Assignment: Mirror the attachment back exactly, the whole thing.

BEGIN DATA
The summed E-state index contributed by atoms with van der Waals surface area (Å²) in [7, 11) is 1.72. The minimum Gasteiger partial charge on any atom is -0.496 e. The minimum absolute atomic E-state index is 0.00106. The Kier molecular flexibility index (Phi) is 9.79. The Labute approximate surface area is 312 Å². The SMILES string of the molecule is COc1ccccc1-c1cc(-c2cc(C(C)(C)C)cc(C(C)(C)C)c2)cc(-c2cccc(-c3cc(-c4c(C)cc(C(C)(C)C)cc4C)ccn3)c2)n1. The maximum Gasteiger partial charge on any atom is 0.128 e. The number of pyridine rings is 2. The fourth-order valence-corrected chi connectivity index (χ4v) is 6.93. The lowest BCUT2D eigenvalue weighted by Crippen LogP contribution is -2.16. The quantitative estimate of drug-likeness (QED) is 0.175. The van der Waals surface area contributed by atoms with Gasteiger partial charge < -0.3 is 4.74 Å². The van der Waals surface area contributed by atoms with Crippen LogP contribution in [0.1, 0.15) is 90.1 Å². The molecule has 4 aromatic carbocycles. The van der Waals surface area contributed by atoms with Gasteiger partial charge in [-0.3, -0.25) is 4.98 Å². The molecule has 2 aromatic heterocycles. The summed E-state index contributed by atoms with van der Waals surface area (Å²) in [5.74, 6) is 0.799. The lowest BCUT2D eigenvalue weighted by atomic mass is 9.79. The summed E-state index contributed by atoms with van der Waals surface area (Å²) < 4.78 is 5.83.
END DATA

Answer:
The summed E-state index contributed by atoms with van der Waals surface area (Å²) in [7, 11) is 1.72. The minimum Gasteiger partial charge on any atom is -0.496 e. The minimum absolute atomic E-state index is 0.00106. The Kier molecular flexibility index (Phi) is 9.79. The Labute approximate surface area is 312 Å². The SMILES string of the molecule is COc1ccccc1-c1cc(-c2cc(C(C)(C)C)cc(C(C)(C)C)c2)cc(-c2cccc(-c3cc(-c4c(C)cc(C(C)(C)C)cc4C)ccn3)c2)n1. The maximum Gasteiger partial charge on any atom is 0.128 e. The number of pyridine rings is 2. The fourth-order valence-corrected chi connectivity index (χ4v) is 6.93. The lowest BCUT2D eigenvalue weighted by Crippen LogP contribution is -2.16. The quantitative estimate of drug-likeness (QED) is 0.175. The van der Waals surface area contributed by atoms with Gasteiger partial charge < -0.3 is 4.74 Å². The van der Waals surface area contributed by atoms with Crippen LogP contribution in [0.1, 0.15) is 90.1 Å². The molecule has 4 aromatic carbocycles. The van der Waals surface area contributed by atoms with Gasteiger partial charge in [-0.3, -0.25) is 4.98 Å². The molecule has 2 aromatic heterocycles. The summed E-state index contributed by atoms with van der Waals surface area (Å²) in [5.74, 6) is 0.799. The lowest BCUT2D eigenvalue weighted by atomic mass is 9.79. The summed E-state index contributed by atoms with van der Waals surface area (Å²) < 4.78 is 5.83.